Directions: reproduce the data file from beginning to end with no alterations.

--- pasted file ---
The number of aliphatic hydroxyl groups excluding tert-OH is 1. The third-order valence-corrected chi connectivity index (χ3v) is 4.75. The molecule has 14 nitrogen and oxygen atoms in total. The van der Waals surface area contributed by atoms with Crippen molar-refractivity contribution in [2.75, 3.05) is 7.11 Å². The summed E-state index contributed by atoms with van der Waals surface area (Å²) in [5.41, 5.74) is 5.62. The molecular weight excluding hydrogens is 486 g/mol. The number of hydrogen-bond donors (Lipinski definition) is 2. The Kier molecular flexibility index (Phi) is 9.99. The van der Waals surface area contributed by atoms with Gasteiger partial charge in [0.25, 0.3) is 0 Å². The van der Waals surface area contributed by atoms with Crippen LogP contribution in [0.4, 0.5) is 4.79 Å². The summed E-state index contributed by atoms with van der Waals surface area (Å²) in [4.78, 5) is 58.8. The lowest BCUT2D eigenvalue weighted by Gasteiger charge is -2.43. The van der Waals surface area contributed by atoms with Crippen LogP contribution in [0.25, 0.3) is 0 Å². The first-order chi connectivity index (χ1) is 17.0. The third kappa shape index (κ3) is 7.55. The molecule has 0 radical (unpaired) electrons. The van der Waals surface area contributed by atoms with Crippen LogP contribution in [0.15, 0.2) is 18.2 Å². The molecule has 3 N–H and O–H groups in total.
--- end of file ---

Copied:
The number of aliphatic hydroxyl groups excluding tert-OH is 1. The third-order valence-corrected chi connectivity index (χ3v) is 4.75. The molecule has 14 nitrogen and oxygen atoms in total. The van der Waals surface area contributed by atoms with Crippen molar-refractivity contribution in [2.75, 3.05) is 7.11 Å². The summed E-state index contributed by atoms with van der Waals surface area (Å²) in [5.41, 5.74) is 5.62. The molecular weight excluding hydrogens is 486 g/mol. The number of hydrogen-bond donors (Lipinski definition) is 2. The Kier molecular flexibility index (Phi) is 9.99. The van der Waals surface area contributed by atoms with Gasteiger partial charge in [0.25, 0.3) is 0 Å². The van der Waals surface area contributed by atoms with Crippen LogP contribution in [0.4, 0.5) is 4.79 Å². The summed E-state index contributed by atoms with van der Waals surface area (Å²) in [4.78, 5) is 58.8. The lowest BCUT2D eigenvalue weighted by Gasteiger charge is -2.43. The van der Waals surface area contributed by atoms with Crippen LogP contribution in [0.25, 0.3) is 0 Å². The first-order chi connectivity index (χ1) is 17.0. The third kappa shape index (κ3) is 7.55. The molecule has 0 radical (unpaired) electrons. The van der Waals surface area contributed by atoms with Crippen LogP contribution in [0.15, 0.2) is 18.2 Å². The molecule has 3 N–H and O–H groups in total.